If you put the speakers in parallel on the output of one amplifier, they should work fine, as long as the Ohms law gives you an acceptable impedance; ie. two eight ohm speakers in parallel give you a four ohm load, which most PA style amps tolerate. However, two four ohms gives a two ohm load, which fewer really approve of. It's not generally recommended to put multiway speakers in series, because of the complex interactions.

So yes, if your amp is rated for it, and you have no need to balance up the different speakers (or equalise differently) the two in parallel work fine.
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Old 24th March 2012, 08:36 PM   #4
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Talking Re-check

As stated above its worth re-checking the impedence of your speakers. Check aslo the power output of your amps, they usually state an 8 ohm output power and a 4 ohm output power.
Also what is a little confusing is that you have a larger RMS value than the rated value.
Usually from what i am aware the RMS value is the lowest of the two and the other is the maximum power (i.e maybe for a very short bass kick or something but not on mormal listening).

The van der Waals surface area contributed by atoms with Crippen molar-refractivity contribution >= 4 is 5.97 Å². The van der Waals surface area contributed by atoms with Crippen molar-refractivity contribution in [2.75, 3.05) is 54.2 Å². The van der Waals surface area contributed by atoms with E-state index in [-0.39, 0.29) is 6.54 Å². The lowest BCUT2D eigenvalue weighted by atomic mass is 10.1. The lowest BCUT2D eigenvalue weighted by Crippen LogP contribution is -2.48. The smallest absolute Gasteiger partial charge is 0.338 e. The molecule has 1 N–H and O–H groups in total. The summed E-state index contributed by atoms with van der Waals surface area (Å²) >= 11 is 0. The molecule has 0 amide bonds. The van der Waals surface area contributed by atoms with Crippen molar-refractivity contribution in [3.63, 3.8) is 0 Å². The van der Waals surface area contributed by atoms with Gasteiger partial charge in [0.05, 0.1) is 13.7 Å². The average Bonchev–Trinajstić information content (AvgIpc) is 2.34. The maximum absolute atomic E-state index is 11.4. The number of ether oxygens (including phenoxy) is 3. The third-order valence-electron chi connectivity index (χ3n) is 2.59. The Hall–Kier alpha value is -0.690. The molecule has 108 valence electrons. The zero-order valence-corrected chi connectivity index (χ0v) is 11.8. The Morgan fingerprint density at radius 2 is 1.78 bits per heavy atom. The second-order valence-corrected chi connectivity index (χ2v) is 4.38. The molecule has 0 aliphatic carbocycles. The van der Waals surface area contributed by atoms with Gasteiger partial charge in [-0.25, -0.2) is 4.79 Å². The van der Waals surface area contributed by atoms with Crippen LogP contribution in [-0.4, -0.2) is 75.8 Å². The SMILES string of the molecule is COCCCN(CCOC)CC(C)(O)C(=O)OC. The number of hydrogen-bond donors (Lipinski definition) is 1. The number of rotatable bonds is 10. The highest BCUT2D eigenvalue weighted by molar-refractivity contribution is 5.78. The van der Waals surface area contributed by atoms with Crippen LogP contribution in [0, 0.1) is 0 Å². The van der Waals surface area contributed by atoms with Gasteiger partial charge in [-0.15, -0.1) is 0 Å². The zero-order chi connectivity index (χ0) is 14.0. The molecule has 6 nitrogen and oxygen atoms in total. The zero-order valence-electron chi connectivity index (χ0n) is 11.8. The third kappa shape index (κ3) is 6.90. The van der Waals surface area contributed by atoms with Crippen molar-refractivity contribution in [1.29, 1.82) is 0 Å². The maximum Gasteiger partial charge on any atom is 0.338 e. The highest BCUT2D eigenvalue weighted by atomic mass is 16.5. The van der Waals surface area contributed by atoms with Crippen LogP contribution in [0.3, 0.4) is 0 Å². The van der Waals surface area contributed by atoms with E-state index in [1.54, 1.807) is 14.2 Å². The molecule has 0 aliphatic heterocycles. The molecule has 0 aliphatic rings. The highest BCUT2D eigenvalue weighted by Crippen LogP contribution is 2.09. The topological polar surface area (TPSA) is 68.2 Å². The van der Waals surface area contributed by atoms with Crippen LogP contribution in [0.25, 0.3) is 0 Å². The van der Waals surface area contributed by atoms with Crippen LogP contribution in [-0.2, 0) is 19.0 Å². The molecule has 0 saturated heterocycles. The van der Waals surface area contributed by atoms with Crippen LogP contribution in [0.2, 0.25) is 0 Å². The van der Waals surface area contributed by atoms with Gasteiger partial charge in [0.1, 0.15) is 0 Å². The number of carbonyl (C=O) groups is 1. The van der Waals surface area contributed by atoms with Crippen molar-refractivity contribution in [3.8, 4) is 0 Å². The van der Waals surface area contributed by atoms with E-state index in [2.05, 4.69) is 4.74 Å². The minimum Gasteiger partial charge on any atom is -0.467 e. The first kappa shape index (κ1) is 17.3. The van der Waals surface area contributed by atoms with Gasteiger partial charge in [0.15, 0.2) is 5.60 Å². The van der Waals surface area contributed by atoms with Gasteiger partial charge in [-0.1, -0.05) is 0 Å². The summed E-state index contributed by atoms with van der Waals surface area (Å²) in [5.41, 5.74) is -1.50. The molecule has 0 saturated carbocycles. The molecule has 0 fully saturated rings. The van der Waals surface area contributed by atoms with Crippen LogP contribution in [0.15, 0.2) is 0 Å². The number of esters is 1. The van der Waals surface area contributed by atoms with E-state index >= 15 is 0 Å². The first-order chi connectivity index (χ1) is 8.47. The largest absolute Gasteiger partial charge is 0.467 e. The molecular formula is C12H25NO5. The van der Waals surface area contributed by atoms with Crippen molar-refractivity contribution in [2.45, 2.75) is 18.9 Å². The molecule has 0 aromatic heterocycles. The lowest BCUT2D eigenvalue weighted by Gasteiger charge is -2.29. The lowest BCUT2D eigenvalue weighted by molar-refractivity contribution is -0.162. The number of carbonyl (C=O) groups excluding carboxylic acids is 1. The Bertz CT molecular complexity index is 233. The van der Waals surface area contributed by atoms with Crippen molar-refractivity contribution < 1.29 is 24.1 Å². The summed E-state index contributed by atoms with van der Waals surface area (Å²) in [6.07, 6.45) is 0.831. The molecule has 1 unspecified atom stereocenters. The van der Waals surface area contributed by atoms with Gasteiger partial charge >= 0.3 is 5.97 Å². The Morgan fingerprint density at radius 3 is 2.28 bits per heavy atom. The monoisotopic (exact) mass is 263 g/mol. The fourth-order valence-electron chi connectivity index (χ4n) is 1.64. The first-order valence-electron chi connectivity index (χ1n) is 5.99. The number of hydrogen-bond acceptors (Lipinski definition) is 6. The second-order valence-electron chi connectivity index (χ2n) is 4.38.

You have two amps i would run the 15" speakers one left, one right on the 400w amp and the other two left and right on the 1000w amp. (guessing on the specs you have given).
This is based on the fact that the speakers are 8 ohm and the amps will be happy with this.
Get the specs for your amps and use the RMS value as the power output, see how far above or below even your speaker RMS values are to this.
What you may find is that your amp says 1000w but actually only give out 250w RMS per channel.
So you need to check the actual output power to be correct.
If you can get the models for the speakers and amps then maybe we can be more precise. As there is a more professional way of doing this, but you will need a multimeter/powermeter.

Get back to us and we can help further.
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Old 3rd May 2012, 12:33 PM   #5
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Join Date: Jan 2012
Default Hi Thanks,, have updated the info

Hi yes correct, have updated the info to better reflect my situ, Rms and W were just inputted wrong ("Dope")...lol




Quote:
Originally Posted by sketchyphish View Post
As stated above its worth re-checking the impedence of your speakers. Check aslo the power output of your amps, they usually state an 8 ohm output power and a 4 ohm output power.